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H, Harlan, John Marshall

Edited By: Kermit L. Hall, James W. Ely Jr., Joel B. Grossman

From: The Oxford Companion to the Supreme Court of the United States (2nd Edition)

Edited By: Kermit L. Hall

From: Oxford Constitutions (http://oxcon.ouplaw.com). (c) Oxford University Press, 2023. All Rights Reserved. Subscriber: null; date: 07 June 2023

Harlan, John Marshall

(b. Boyle County, Ky., 1 June 1833; d. Washington, D.C., 14 Oct. 1911; interred Rock Creek Cemetery, Washington, D.C.), associate justice, 1877–1911. Raised in privileged circles on the border between North and South, Harlan had much in common with his namesake, the great *chief justice from Virginia. Of a slaveowning family, himself briefly a slaveowner, Harlan was personally acquainted with the South’s “peculiar institution.” A fervent believer in the Constitution, Harlan also looked to law and the institutions of government to preserve the Union, notwithstanding social differences. Yet Harlan was to carry the Marshall tradition into a very different world. An almost exact contemporary of chief Justice Melville *Fuller, under whom Harlan served for twenty-three years, he was forced to confront the issues raised by the near breakup of the Union: the emancipation of the slaves and the constitutional amendments that consolidated the North’s victory.

John Marshall Harlan

Early Career.

Harlan’s father, a staunch Whig and close friend of Henry Clay, was a successful lawyer and electable politician, serving successively as United States congressman, Kentucky secretary of state, state legislator, and state attorney general. Completing his education by a stay at Centre College in Danville, Kentucky, the young Harlan then studied law at Transylvania University and in his father’s law office. Admitted to the Kentucky bar in 1853, he seemed destined to follow (p. 420) his father in a career as a Whig lawyer-politician, but the deaths of Clay and Daniel *Webster the previous year had deprived the party of enlightened leadership in troubled times. Trying demagogic nativism, Whigs like the senior and junior Harlan became Know-Nothings, a gambit that was ultimately doomed but that brought the younger Harlan his first elective office as county judge in 1858. The years as an active Know-Nothing also piled up a host of recorded racist and states’ rights speeches that were later to embarrass their author.

The secession crisis in 1861 revealed Harlan’s true colors: Union blue. Commissioned a lieutenant colonel in the United States Army, he speedily raised a company of infantry volunteers. The senior Harlan’s sudden death in 1863 caused Col. Harlan to resign his commission and take over his father’s unfinished business. Characteristically, the young veteran plunged promptly into politics; running as a Constitutional Unionist (the Whigs’ new party), he was elected state attorney general. At war’s end the Unionists faded as a political force and Harlan cast in his lot with the Republicans. In his professional career the move was reflected in his law partnership with Benjamin Bristow, soon to be Grant’s secretary of the treasury. Despite Harlan’s best efforts—he ran twice for governor—the Kentucky Republicans failed to thrive. It was his good fortune, however, to head the Kentucky delegation to the Republican national convention in 1876, when his timely swing to Rutherford B. Hayes secured the outcome. After the contested presidential election and the ordeal of the scrutiny by the Electoral Commission, Hayes was declared the victor. The new president moved quickly to settle unfinished business and named a commission of five, including Harlan, to report on which of two rival Louisiana state governments was legitimate. In keeping with the president’s policy of ending *Reconstruction, the commission advised in favor of the Democrats, despite the fact that the same returning board that had certified the Hayes electors had also certified the state Republican candidates. On inauguration Hayes had inherited a Supreme Court vacancy caused by Justice David *Davis’s precipitate resignation (apparently to avoid service on the Electoral Commission; see extrajudicial activities). Consistent with his policy of reconciliation, Hayes was determined to name a Southerner. Admirably qualified and politically deserving, the forty-four-year-old Harlan was the obvious choice.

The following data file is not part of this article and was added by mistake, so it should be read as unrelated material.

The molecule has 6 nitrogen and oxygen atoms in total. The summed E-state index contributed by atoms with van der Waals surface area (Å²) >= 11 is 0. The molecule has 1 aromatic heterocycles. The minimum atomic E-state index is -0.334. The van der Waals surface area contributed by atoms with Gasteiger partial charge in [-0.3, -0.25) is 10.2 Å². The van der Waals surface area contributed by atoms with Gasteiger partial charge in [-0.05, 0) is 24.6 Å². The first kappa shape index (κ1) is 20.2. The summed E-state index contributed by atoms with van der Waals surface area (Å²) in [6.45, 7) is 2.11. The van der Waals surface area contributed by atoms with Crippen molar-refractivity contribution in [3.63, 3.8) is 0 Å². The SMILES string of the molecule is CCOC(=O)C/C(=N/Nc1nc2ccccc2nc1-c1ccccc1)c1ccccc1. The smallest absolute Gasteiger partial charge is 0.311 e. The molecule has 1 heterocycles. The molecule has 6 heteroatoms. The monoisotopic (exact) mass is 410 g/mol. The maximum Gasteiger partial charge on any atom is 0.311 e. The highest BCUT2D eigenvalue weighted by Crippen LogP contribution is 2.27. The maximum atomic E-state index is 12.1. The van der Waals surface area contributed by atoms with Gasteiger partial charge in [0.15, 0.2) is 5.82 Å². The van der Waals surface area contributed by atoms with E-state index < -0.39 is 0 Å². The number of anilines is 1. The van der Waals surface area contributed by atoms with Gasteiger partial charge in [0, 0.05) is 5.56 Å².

Service on the Court.

Although his tenure on the Court was long, almost as long as Marshall’s, and despite the fact that he wrote often and at length, Harlan’s reputation at his death thirty-four years later seemed unlikely to exceed those of his colleagues, Justices Joseph P. *Bradley, Stephen J. *Field, and Samuel F. *Miller—even, perhaps, that of the lackluster Chief Justice *Fuller. In his defense of private property he was if anything more zealous than other judges of the Gilded Age, being particularly stern in his refusal to countenance state or municipal debt repudiation (see property rights). What has brought him the interest and respect of posterity was not, however, his conventional views but rather what he wrote in certain of his dissents (see dissent). So frequent and vigorous were Harlan’s disagreements with the majority on everything from civil rights and *due process to the federal *income tax and *antitrust law that he was joshingly said by his colleagues to suffer from “dissent-ery.” To many he seemed to be no more than “an eccentric exception,” which is what Justice Felix *Frankfurter called him in *Adamson v. California (1947; p. 62), but because important aspects of his dissents were to gain majorities years after his death, he came to be seen as a twentieth-century liberal born too soon.

What has secured Harlan’s modern reputation more than anything else, perhaps, is his position on the *civil rights of the newly freed African-Americans, a position all the more compelling coming from a former slaveowner and speechifying Know-Nothing. Alive to all the ironies, Harlan was pleased to write his blistering dissent in the *Civil Rights Cases (1883) with the very pen and inkwell that Chief Justice Roger *Taney had used when composing the opinion of the Court in Dred *Scott v. Sandford (1857). While the majority struck down key provisions of the Civil Rights Act of 1875, Harlan maintained that segregation in public accommodation was a “badge of slavery” that Congress could constitutionally outlaw under the enforcement section of the *Thirteenth Amendment. His own approach to statutory construction was in striking contrast to the majority’s crabbed reading: “It is not the words of the law but the internal sense of it that makes the law: the letter of the law is the body; the sense and reason of the law is the soul” (p. 26). He scathingly contrasted the Court’s post–Reconstruction reluctance to recognize national power to defend the civil rights of ex-slaves with its pre–Civil War zeal “for the protection of slavery and the rights of the master of fugitive slaves” (p. 53). In the notorious case of *Plessy v. Ferguson (1896), upholding Jim Crow laws, Harlan again dissented. Crashing through the argument in favor of *separate but equal treatment for African-Americans, he passionately urged the Court to take judicial notice of what “every one knows”: “The thing to accomplish was, under the guise of giving equal accommodation for whites and blacks, to compel the latter to keep to themselves” (p. 557). In the latter-day civil rights movement, associated with *Brown v. Board of Education (1954), which overruled Plessy, (p. 421) Harlan’s dissents were seen as a more honorable past than that of the Court’s majority.